Modern flame-retention burners, the Beckett AFG, for one, which can be retrofitted to older boilers, burn with no smoke at all.

    Bookmark   December 27, 2007 at 11:20AM
Thank you for reporting this comment. Undo
brickeyee

Smoke is just the visible portion and is easily eliminated.
The 'mix' that is used is very far from pure anything, unlike propane and natural gas.
Go take a snort of the flue gas from even a perfectly operating burner.

    Bookmark   December 27, 2007 at 2:20PM
Thank you for reporting this comment. Undo
wallynut

New oil burners like Beckett/ Riello burn exceptionally clean.

    Bookmark   December 29, 2007 at 2:26PM
Thank you for reporting this comment. Undo
brickeyee

"New oil burners like Beckett/ Riello burn exceptionally clean."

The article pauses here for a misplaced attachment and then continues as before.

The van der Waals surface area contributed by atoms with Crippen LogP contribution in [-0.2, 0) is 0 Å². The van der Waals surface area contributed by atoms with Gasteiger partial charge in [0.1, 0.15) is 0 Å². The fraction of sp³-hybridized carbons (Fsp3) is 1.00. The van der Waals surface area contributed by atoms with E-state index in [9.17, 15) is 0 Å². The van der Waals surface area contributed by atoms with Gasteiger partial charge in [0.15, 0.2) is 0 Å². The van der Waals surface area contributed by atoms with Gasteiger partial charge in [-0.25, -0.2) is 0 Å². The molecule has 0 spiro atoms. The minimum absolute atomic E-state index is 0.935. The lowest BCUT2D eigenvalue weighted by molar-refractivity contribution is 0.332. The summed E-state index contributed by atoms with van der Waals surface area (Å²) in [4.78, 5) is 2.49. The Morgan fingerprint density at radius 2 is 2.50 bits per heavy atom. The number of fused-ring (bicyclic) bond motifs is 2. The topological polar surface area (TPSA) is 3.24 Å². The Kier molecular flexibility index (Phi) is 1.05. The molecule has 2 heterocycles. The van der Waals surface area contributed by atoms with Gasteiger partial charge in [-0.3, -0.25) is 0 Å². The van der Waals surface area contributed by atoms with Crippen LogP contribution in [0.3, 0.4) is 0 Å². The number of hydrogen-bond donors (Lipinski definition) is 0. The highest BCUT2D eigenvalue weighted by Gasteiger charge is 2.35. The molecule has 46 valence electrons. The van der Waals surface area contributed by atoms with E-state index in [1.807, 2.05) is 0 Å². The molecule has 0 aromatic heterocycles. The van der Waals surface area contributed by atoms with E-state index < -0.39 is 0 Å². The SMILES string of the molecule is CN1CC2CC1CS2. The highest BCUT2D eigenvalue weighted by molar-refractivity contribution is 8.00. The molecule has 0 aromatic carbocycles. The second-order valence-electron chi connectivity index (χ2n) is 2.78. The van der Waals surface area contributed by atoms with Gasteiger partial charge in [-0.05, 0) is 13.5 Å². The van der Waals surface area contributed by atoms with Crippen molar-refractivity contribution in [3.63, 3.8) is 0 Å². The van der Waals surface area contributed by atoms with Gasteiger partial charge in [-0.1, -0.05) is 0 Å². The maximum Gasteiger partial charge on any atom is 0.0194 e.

They can only burn as clean as what they start with.
Heating oil is pretty far from a chemically uniform compound.

    Bookmark   December 29, 2007 at 10:06PM
Thank you for reporting this comment. Undo
baymee

Don't move to PA, where wood and coal are widely used.

    Bookmark   December 30, 2007 at 11:17AM
Thank you for reporting this comment. Undo
mechacc1

Do a search for CO Experts alarm and NSI3000 alarm both are low level devices and much more sensitive than the UL approved alarms available through stores.

    Bookmark   December 30, 2007 at 12:56PM
Thank you for reporting this comment. Undo
kermit_chem